Singularity 3.0 introduces many new security related options to the container runtime. This document will describe the new methods users have for specifying the security scope and context when running Singularity containers.
It is extremely important to recognize that granting users Linux
capabilities with the
capability command group is usually identical
to granting those users root level access on the host system. Most if not
all capabilities will allow users to “break out” of the container and
become root on the host. This feature is targeted toward special use cases
(like cloud-native architectures) where an admin/developer might want to
limit the attack surface within a container that normally runs as root.
This is not a good option in multi-tenant HPC environments where an admin
wants to grant a user special privileges within a container. For that and
similar use cases, the fakeroot feature is a better
Singularity provides full support for granting and revoking Linux capabilities
on a user or group basis. For example, let us suppose that an admin has
decided to grant a user (named
pinger) capabilities to open raw sockets so
that they can use
ping in a container where the binary is controlled via
capabilities (i.e. a recent version of CentOS).
To do so, the admin would issue a command such as this:
$ sudo singularity capability add --user pinger CAP_NET_RAW
This means the user
pinger has just been granted permissions (through Linux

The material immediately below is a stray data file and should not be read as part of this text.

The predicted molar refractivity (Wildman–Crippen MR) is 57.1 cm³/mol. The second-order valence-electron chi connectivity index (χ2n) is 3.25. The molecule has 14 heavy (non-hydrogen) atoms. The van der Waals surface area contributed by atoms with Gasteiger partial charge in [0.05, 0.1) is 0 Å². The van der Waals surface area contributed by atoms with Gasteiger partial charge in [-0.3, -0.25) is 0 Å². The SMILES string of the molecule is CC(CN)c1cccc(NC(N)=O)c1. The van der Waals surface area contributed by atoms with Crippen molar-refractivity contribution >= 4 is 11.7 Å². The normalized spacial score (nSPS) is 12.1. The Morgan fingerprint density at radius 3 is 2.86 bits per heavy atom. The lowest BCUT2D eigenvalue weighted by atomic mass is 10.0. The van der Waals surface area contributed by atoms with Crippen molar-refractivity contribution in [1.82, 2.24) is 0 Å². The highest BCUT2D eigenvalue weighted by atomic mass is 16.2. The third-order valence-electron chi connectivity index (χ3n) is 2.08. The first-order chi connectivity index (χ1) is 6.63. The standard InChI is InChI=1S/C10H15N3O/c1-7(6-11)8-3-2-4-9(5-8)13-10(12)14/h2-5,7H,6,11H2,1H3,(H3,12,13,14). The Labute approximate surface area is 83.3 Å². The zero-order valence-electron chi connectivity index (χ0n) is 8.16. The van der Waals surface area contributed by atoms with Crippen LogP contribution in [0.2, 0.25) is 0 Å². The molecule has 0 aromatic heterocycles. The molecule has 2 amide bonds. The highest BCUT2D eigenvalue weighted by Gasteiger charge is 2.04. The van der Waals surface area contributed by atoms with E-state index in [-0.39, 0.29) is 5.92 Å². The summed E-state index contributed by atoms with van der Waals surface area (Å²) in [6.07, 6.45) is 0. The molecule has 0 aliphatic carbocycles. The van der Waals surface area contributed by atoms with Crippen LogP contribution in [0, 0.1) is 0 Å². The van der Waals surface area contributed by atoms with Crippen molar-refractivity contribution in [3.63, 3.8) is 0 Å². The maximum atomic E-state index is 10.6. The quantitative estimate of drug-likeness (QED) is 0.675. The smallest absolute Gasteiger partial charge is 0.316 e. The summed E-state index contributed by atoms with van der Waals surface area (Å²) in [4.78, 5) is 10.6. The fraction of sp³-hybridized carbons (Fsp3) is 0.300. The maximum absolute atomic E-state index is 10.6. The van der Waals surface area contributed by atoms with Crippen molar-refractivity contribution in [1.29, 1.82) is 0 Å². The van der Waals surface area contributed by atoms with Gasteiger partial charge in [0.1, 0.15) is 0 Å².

capabilities) to open raw sockets within Singularity containers.
The admin can check that this change is in effect with the
$ sudo singularity capability list --user pinger CAP_NET_RAW
To take advantage of this new capability, the user
pinger must also request
the capability when executing a container with the
--add-caps flag like so:
$ singularity exec --add-caps CAP_NET_RAW library://centos ping -c 1 188.8.131.52 PING 184.108.40.206 (220.127.116.11) 56(84) bytes of data. 64 bytes from 18.104.22.168: icmp_seq=1 ttl=128 time=18.3 ms --- 22.214.171.124 ping statistics --- 1 packets transmitted, 1 received, 0% packet loss, time 0ms rtt min/avg/max/mdev = 18.320/18.320/18.320/0.000 ms
If the admin decides that it is no longer necessary to allow the user
to open raw sockets within Singularity containers, they can revoke the
appropriate Linux capability like so:
$ sudo singularity capability drop --user pinger CAP_NET_RAW
capability add and
drop subcommands will also accept the case
all to grant or revoke all Linux capabilities to a user
or group. Similarly, the
--add-caps option will accept the
Of course appropriate caution should be exercised when using this keyword.
Building encrypted containers¶
Beginning in Singularity 3.4.0 it is possible to build and run encrypted containers. The containers are decrypted at runtime entirely in kernel space, meaning that no intermediate decrypted data is ever present on disk or in memory. See encrypted containers for more details.